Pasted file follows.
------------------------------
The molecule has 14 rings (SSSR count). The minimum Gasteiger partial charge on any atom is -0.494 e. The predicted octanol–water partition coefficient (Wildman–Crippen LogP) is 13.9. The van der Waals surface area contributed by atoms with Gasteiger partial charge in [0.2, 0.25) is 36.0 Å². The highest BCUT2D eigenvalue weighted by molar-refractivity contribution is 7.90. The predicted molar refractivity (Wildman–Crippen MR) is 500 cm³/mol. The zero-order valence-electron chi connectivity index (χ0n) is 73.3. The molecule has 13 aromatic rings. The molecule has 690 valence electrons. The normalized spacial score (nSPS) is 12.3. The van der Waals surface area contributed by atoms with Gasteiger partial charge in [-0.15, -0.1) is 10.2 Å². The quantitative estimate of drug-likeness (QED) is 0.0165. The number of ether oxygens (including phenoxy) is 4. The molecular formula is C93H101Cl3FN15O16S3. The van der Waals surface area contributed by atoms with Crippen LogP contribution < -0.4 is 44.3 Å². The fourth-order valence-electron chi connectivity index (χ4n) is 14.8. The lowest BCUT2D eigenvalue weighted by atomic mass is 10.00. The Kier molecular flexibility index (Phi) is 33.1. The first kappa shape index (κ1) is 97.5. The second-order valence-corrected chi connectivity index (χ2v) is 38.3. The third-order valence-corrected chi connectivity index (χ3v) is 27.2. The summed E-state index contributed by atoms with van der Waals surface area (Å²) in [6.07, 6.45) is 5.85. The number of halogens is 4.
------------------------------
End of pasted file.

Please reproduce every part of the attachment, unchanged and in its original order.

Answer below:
The molecule has 14 rings (SSSR count). The minimum Gasteiger partial charge on any atom is -0.494 e. The predicted octanol–water partition coefficient (Wildman–Crippen LogP) is 13.9. The van der Waals surface area contributed by atoms with Gasteiger partial charge in [0.2, 0.25) is 36.0 Å². The highest BCUT2D eigenvalue weighted by molar-refractivity contribution is 7.90. The predicted molar refractivity (Wildman–Crippen MR) is 500 cm³/mol. The zero-order valence-electron chi connectivity index (χ0n) is 73.3. The molecule has 13 aromatic rings. The molecule has 690 valence electrons. The normalized spacial score (nSPS) is 12.3. The van der Waals surface area contributed by atoms with Gasteiger partial charge in [-0.15, -0.1) is 10.2 Å². The quantitative estimate of drug-likeness (QED) is 0.0165. The number of ether oxygens (including phenoxy) is 4. The molecular formula is C93H101Cl3FN15O16S3. The van der Waals surface area contributed by atoms with Crippen LogP contribution < -0.4 is 44.3 Å². The fourth-order valence-electron chi connectivity index (χ4n) is 14.8. The lowest BCUT2D eigenvalue weighted by atomic mass is 10.00. The Kier molecular flexibility index (Phi) is 33.1. The first kappa shape index (κ1) is 97.5. The second-order valence-corrected chi connectivity index (χ2v) is 38.3. The third-order valence-corrected chi connectivity index (χ3v) is 27.2. The summed E-state index contributed by atoms with van der Waals surface area (Å²) in [6.07, 6.45) is 5.85. The number of halogens is 4.